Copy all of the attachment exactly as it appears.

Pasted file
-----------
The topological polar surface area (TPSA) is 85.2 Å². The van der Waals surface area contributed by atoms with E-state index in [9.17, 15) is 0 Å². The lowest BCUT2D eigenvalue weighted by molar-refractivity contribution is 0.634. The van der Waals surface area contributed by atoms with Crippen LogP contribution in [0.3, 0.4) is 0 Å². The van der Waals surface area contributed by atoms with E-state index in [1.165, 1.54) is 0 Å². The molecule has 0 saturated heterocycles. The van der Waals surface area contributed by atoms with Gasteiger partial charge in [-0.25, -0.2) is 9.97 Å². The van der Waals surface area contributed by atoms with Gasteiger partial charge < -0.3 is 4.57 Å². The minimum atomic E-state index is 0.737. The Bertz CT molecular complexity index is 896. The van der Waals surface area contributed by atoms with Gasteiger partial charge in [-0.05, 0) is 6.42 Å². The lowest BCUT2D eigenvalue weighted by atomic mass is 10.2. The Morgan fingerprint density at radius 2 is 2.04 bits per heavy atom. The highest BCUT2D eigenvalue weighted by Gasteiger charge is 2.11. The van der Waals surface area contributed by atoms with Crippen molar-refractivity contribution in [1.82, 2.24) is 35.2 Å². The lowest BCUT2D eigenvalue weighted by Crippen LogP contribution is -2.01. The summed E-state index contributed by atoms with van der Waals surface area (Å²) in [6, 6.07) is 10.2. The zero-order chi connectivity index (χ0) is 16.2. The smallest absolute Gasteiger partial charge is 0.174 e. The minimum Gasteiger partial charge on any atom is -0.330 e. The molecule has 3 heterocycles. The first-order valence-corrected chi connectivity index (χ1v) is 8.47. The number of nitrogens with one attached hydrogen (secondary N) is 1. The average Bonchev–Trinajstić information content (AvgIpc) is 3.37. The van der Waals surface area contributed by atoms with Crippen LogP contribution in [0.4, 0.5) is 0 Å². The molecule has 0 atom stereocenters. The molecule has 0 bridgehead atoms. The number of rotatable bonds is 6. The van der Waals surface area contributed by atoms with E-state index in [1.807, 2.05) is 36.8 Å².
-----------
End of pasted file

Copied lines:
The topological polar surface area (TPSA) is 85.2 Å². The van der Waals surface area contributed by atoms with E-state index in [9.17, 15) is 0 Å². The lowest BCUT2D eigenvalue weighted by molar-refractivity contribution is 0.634. The van der Waals surface area contributed by atoms with Crippen LogP contribution in [0.3, 0.4) is 0 Å². The van der Waals surface area contributed by atoms with E-state index in [1.165, 1.54) is 0 Å². The molecule has 0 saturated heterocycles. The van der Waals surface area contributed by atoms with Gasteiger partial charge in [-0.25, -0.2) is 9.97 Å². The van der Waals surface area contributed by atoms with Gasteiger partial charge < -0.3 is 4.57 Å². The minimum atomic E-state index is 0.737. The Bertz CT molecular complexity index is 896. The van der Waals surface area contributed by atoms with Gasteiger partial charge in [-0.05, 0) is 6.42 Å². The lowest BCUT2D eigenvalue weighted by atomic mass is 10.2. The Morgan fingerprint density at radius 2 is 2.04 bits per heavy atom. The highest BCUT2D eigenvalue weighted by Gasteiger charge is 2.11. The van der Waals surface area contributed by atoms with Crippen molar-refractivity contribution in [1.82, 2.24) is 35.2 Å². The lowest BCUT2D eigenvalue weighted by Crippen LogP contribution is -2.01. The summed E-state index contributed by atoms with van der Waals surface area (Å²) in [6, 6.07) is 10.2. The zero-order chi connectivity index (χ0) is 16.2. The smallest absolute Gasteiger partial charge is 0.174 e. The minimum Gasteiger partial charge on any atom is -0.330 e. The molecule has 3 heterocycles. The first-order valence-corrected chi connectivity index (χ1v) is 8.47. The number of nitrogens with one attached hydrogen (secondary N) is 1. The average Bonchev–Trinajstić information content (AvgIpc) is 3.37. The van der Waals surface area contributed by atoms with Crippen LogP contribution in [0.4, 0.5) is 0 Å². The molecule has 0 atom stereocenters. The molecule has 0 bridgehead atoms. The number of rotatable bonds is 6. The van der Waals surface area contributed by atoms with E-state index in [1.807, 2.05) is 36.8 Å².